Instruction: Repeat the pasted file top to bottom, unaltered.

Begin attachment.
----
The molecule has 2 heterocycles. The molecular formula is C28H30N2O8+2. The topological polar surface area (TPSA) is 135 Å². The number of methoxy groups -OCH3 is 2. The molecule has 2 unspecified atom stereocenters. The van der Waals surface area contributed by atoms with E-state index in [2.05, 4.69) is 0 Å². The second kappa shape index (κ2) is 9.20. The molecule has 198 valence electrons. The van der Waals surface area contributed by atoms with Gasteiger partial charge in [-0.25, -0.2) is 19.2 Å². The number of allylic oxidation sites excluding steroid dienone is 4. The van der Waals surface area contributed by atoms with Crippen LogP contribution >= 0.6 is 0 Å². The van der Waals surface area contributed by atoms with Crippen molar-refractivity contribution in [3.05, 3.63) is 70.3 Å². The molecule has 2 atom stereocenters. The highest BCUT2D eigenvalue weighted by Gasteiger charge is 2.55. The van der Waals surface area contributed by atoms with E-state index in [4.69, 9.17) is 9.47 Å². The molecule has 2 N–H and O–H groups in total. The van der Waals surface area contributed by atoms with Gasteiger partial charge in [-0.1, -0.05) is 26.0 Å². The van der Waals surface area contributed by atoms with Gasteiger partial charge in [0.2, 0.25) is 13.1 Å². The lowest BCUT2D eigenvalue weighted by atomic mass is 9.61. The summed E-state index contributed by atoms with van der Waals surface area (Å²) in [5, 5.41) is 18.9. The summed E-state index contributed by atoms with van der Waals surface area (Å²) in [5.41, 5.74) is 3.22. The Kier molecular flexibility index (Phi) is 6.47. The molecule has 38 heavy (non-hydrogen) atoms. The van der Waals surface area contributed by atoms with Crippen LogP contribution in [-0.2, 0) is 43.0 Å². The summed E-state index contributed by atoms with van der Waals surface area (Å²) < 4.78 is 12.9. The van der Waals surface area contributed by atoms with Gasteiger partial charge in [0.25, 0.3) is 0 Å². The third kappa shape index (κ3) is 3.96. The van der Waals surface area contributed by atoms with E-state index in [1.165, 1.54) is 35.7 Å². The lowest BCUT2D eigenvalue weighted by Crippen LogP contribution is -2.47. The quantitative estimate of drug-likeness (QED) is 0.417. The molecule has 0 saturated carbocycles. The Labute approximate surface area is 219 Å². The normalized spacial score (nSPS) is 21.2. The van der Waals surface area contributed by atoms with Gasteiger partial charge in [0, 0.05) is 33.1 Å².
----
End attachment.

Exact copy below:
The molecule has 2 heterocycles. The molecular formula is C28H30N2O8+2. The topological polar surface area (TPSA) is 135 Å². The number of methoxy groups -OCH3 is 2. The molecule has 2 unspecified atom stereocenters. The van der Waals surface area contributed by atoms with E-state index in [2.05, 4.69) is 0 Å². The second kappa shape index (κ2) is 9.20. The molecule has 198 valence electrons. The van der Waals surface area contributed by atoms with Gasteiger partial charge in [-0.25, -0.2) is 19.2 Å². The number of allylic oxidation sites excluding steroid dienone is 4. The van der Waals surface area contributed by atoms with Crippen LogP contribution >= 0.6 is 0 Å². The van der Waals surface area contributed by atoms with Crippen molar-refractivity contribution in [3.05, 3.63) is 70.3 Å². The molecule has 2 atom stereocenters. The highest BCUT2D eigenvalue weighted by Gasteiger charge is 2.55. The van der Waals surface area contributed by atoms with E-state index in [4.69, 9.17) is 9.47 Å². The molecule has 2 N–H and O–H groups in total. The van der Waals surface area contributed by atoms with Gasteiger partial charge in [-0.1, -0.05) is 26.0 Å². The van der Waals surface area contributed by atoms with Gasteiger partial charge in [0.2, 0.25) is 13.1 Å². The lowest BCUT2D eigenvalue weighted by atomic mass is 9.61. The summed E-state index contributed by atoms with van der Waals surface area (Å²) in [5, 5.41) is 18.9. The summed E-state index contributed by atoms with van der Waals surface area (Å²) in [5.41, 5.74) is 3.22. The Kier molecular flexibility index (Phi) is 6.47. The molecule has 38 heavy (non-hydrogen) atoms. The van der Waals surface area contributed by atoms with Crippen LogP contribution in [-0.2, 0) is 43.0 Å². The summed E-state index contributed by atoms with van der Waals surface area (Å²) < 4.78 is 12.9. The van der Waals surface area contributed by atoms with Gasteiger partial charge in [0.25, 0.3) is 0 Å². The third kappa shape index (κ3) is 3.96. The van der Waals surface area contributed by atoms with E-state index in [1.165, 1.54) is 35.7 Å². The lowest BCUT2D eigenvalue weighted by Crippen LogP contribution is -2.47. The quantitative estimate of drug-likeness (QED) is 0.417. The molecule has 0 saturated carbocycles. The Labute approximate surface area is 219 Å². The normalized spacial score (nSPS) is 21.2. The van der Waals surface area contributed by atoms with Gasteiger partial charge in [0, 0.05) is 33.1 Å².